jmccormac - 6:23 pm on Nov 28, 2011 (gmt 0)
It has become a gateway TLD, HuskyPup,
While it doesn't have a lot of content in terms of Active/unclassified sites, a lot of big companies now use it as a gateway to redirect users to the relevant ccTLD site. It is also a very cheap way to access the EU market.
There's a vast difference between the statistics and the topology of the web. This is the point that I was making (using the muppetry and Finite Monkeys terms). Site usage tends to be highly specific so trying to classify the usage of a bunch of sites as business/community/institutional etc and then extrapolating that to the entire TLD causes major problems simply because many sites are unique.
It also tends to freak people like me out (especially after having just finished categorising almost 2 million .eu websites) because we see the whole of the web and know how people break HTML. Categorising sites on a large scale (5000 sites is not a large scale) is complex work. One person could categorise the 5K sites. This is how many web directory operators do their seed set. However it can be very boring work.
The imprecision of describing a site as a business site is also a major problem because what differentiates a one page site for a carpenter from a site like Homebase or Argos (or any big brand shop with loads of products)? Now you can look for shopping cart signatures where links to known shopping cart software will appear but it also requires analysis of other links to be sure. Last year in Ireland, a SEO agency quoted a government stats agency claim about n% of businesses having sites that were e-commerce ready. This was rubbish because much of the new website development comes from Sole Traders rather than companies and the survey methodology of the government agency was simply to ring and ask if they had a website or something equally iffy. The web is far more complex than these people realise. Not every website is a shopping site and not every website should be. The one page website with contact details can often be a far more effective sales tool for electricians, plumbers, carpenters, accountants, lawyers than a well designed, multi-page website. This is because people have different requirements when searching for such services. An all-singing, all-dancing website with online ordering will only complicate matters when people just want to call a plumber to fix a leaking pipe.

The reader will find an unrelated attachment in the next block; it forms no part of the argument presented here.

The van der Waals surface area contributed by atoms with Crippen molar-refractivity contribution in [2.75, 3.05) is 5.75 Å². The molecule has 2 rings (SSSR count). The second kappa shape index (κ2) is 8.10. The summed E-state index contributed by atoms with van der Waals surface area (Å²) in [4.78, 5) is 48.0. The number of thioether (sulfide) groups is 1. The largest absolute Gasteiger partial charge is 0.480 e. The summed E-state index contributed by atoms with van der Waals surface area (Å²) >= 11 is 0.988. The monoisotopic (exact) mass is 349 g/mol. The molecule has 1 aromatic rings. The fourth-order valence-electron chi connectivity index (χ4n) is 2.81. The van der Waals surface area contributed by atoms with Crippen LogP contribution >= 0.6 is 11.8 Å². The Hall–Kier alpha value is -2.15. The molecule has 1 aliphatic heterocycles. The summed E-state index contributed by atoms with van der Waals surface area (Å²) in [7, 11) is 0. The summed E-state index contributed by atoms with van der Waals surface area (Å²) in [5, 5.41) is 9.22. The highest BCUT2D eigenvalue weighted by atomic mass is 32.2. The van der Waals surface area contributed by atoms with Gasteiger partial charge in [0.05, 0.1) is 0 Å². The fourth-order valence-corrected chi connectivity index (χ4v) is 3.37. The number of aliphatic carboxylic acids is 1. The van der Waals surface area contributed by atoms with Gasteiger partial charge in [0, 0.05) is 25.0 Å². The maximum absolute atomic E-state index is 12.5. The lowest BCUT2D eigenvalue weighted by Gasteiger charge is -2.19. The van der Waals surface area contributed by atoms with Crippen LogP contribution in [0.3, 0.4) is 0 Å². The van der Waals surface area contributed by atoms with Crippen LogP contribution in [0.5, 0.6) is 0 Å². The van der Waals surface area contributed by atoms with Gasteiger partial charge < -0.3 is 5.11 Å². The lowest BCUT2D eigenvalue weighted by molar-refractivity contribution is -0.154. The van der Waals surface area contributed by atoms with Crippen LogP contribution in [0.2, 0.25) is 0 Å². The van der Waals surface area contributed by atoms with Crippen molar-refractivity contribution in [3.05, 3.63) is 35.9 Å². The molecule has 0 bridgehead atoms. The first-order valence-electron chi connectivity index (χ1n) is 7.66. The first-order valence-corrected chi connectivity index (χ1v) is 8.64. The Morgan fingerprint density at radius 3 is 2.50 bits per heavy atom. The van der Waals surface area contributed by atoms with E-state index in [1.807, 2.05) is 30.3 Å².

I think that I mentioned a few years ago that it would take between five and ten years for the .eu to get over the Landrush fiasco. It is beginning to do so but it will take a long time for it to gain serious market share in Ireland and the UK. Though for accessing the Eastern European countries, it is better than a .com because of the way that they've adopted it as the second choice TLD after their local ccTLD.